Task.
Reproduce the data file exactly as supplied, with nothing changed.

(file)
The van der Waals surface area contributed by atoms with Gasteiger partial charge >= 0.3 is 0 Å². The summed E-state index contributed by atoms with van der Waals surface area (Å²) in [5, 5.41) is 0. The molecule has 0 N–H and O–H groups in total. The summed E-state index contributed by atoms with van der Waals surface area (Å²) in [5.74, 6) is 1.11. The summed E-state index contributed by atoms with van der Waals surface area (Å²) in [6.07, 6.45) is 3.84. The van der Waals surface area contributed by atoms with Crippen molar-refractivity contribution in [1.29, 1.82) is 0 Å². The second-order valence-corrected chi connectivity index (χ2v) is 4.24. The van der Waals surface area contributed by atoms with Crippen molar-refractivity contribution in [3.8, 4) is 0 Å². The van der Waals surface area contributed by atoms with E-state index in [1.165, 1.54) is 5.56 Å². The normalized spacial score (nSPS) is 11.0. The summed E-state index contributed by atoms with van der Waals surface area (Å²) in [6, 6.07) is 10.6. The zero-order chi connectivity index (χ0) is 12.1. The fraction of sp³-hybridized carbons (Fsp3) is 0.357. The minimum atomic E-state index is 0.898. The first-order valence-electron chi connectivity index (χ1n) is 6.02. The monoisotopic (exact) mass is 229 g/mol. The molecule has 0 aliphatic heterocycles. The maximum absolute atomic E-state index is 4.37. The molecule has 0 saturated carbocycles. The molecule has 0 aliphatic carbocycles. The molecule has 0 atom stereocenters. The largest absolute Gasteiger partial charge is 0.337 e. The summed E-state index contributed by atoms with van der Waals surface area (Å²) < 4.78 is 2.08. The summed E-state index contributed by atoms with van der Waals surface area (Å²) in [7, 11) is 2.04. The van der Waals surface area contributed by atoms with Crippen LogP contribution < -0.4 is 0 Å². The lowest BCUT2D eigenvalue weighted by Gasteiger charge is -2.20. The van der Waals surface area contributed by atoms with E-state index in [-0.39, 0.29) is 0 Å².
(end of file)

The van der Waals surface area contributed by atoms with Gasteiger partial charge >= 0.3 is 0 Å². The summed E-state index contributed by atoms with van der Waals surface area (Å²) in [5, 5.41) is 0. The molecule has 0 N–H and O–H groups in total. The summed E-state index contributed by atoms with van der Waals surface area (Å²) in [5.74, 6) is 1.11. The summed E-state index contributed by atoms with van der Waals surface area (Å²) in [6.07, 6.45) is 3.84. The van der Waals surface area contributed by atoms with Crippen molar-refractivity contribution in [1.29, 1.82) is 0 Å². The second-order valence-corrected chi connectivity index (χ2v) is 4.24. The van der Waals surface area contributed by atoms with Crippen molar-refractivity contribution in [3.8, 4) is 0 Å². The van der Waals surface area contributed by atoms with E-state index in [1.165, 1.54) is 5.56 Å². The normalized spacial score (nSPS) is 11.0. The summed E-state index contributed by atoms with van der Waals surface area (Å²) in [6, 6.07) is 10.6. The zero-order chi connectivity index (χ0) is 12.1. The fraction of sp³-hybridized carbons (Fsp3) is 0.357. The minimum atomic E-state index is 0.898. The first-order valence-electron chi connectivity index (χ1n) is 6.02. The monoisotopic (exact) mass is 229 g/mol. The molecule has 0 aliphatic heterocycles. The maximum absolute atomic E-state index is 4.37. The molecule has 0 saturated carbocycles. The molecule has 0 aliphatic carbocycles. The molecule has 0 atom stereocenters. The largest absolute Gasteiger partial charge is 0.337 e. The summed E-state index contributed by atoms with van der Waals surface area (Å²) < 4.78 is 2.08. The summed E-state index contributed by atoms with van der Waals surface area (Å²) in [7, 11) is 2.04. The van der Waals surface area contributed by atoms with Crippen LogP contribution < -0.4 is 0 Å². The lowest BCUT2D eigenvalue weighted by Gasteiger charge is -2.20. The van der Waals surface area contributed by atoms with E-state index in [-0.39, 0.29) is 0 Å².